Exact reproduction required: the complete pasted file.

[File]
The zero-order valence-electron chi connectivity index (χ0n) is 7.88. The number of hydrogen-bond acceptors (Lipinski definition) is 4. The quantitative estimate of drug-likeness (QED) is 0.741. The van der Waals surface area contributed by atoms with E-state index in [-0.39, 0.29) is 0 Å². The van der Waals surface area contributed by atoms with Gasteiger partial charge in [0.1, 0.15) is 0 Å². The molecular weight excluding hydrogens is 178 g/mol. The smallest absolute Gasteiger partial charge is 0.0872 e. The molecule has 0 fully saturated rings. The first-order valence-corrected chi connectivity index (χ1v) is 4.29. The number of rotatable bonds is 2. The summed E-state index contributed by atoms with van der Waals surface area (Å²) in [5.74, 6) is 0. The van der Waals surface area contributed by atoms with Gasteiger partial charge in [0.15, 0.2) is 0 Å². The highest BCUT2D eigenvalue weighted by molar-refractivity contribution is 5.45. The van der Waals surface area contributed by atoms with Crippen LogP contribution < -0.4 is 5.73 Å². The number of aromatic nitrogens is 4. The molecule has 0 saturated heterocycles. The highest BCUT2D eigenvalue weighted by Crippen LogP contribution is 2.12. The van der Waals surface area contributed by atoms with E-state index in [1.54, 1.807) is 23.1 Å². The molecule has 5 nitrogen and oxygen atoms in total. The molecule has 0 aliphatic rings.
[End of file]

The zero-order valence-electron chi connectivity index (χ0n) is 7.88. The number of hydrogen-bond acceptors (Lipinski definition) is 4. The quantitative estimate of drug-likeness (QED) is 0.741. The van der Waals surface area contributed by atoms with E-state index in [-0.39, 0.29) is 0 Å². The van der Waals surface area contributed by atoms with Gasteiger partial charge in [0.1, 0.15) is 0 Å². The molecular weight excluding hydrogens is 178 g/mol. The smallest absolute Gasteiger partial charge is 0.0872 e. The molecule has 0 fully saturated rings. The first-order valence-corrected chi connectivity index (χ1v) is 4.29. The number of rotatable bonds is 2. The summed E-state index contributed by atoms with van der Waals surface area (Å²) in [5.74, 6) is 0. The van der Waals surface area contributed by atoms with Gasteiger partial charge in [0.15, 0.2) is 0 Å². The highest BCUT2D eigenvalue weighted by molar-refractivity contribution is 5.45. The van der Waals surface area contributed by atoms with Crippen LogP contribution < -0.4 is 5.73 Å². The number of aromatic nitrogens is 4. The molecule has 0 saturated heterocycles. The highest BCUT2D eigenvalue weighted by Crippen LogP contribution is 2.12. The van der Waals surface area contributed by atoms with E-state index in [1.54, 1.807) is 23.1 Å². The molecule has 5 nitrogen and oxygen atoms in total. The molecule has 0 aliphatic rings.